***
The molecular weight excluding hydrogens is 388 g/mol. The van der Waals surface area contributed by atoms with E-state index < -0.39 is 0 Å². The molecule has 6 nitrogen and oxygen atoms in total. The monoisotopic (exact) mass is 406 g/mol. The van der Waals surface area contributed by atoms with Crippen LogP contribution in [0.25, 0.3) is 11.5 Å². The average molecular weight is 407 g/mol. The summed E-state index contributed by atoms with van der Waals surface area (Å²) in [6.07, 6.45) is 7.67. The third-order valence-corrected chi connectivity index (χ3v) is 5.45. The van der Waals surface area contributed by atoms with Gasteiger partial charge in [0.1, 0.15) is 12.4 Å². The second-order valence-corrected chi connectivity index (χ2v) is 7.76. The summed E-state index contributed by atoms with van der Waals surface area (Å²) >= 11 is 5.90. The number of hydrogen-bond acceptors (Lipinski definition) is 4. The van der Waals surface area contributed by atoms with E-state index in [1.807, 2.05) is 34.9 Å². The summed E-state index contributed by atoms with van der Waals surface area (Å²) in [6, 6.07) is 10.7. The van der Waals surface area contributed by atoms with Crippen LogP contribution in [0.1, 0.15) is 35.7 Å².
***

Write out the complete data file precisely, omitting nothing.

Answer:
The molecular weight excluding hydrogens is 388 g/mol. The van der Waals surface area contributed by atoms with E-state index < -0.39 is 0 Å². The molecule has 6 nitrogen and oxygen atoms in total. The monoisotopic (exact) mass is 406 g/mol. The van der Waals surface area contributed by atoms with Crippen LogP contribution in [0.25, 0.3) is 11.5 Å². The average molecular weight is 407 g/mol. The summed E-state index contributed by atoms with van der Waals surface area (Å²) in [6.07, 6.45) is 7.67. The third-order valence-corrected chi connectivity index (χ3v) is 5.45. The van der Waals surface area contributed by atoms with Gasteiger partial charge in [0.1, 0.15) is 12.4 Å². The second-order valence-corrected chi connectivity index (χ2v) is 7.76. The summed E-state index contributed by atoms with van der Waals surface area (Å²) >= 11 is 5.90. The number of hydrogen-bond acceptors (Lipinski definition) is 4. The van der Waals surface area contributed by atoms with E-state index in [1.807, 2.05) is 34.9 Å². The summed E-state index contributed by atoms with van der Waals surface area (Å²) in [6, 6.07) is 10.7. The van der Waals surface area contributed by atoms with Crippen LogP contribution in [0.1, 0.15) is 35.7 Å².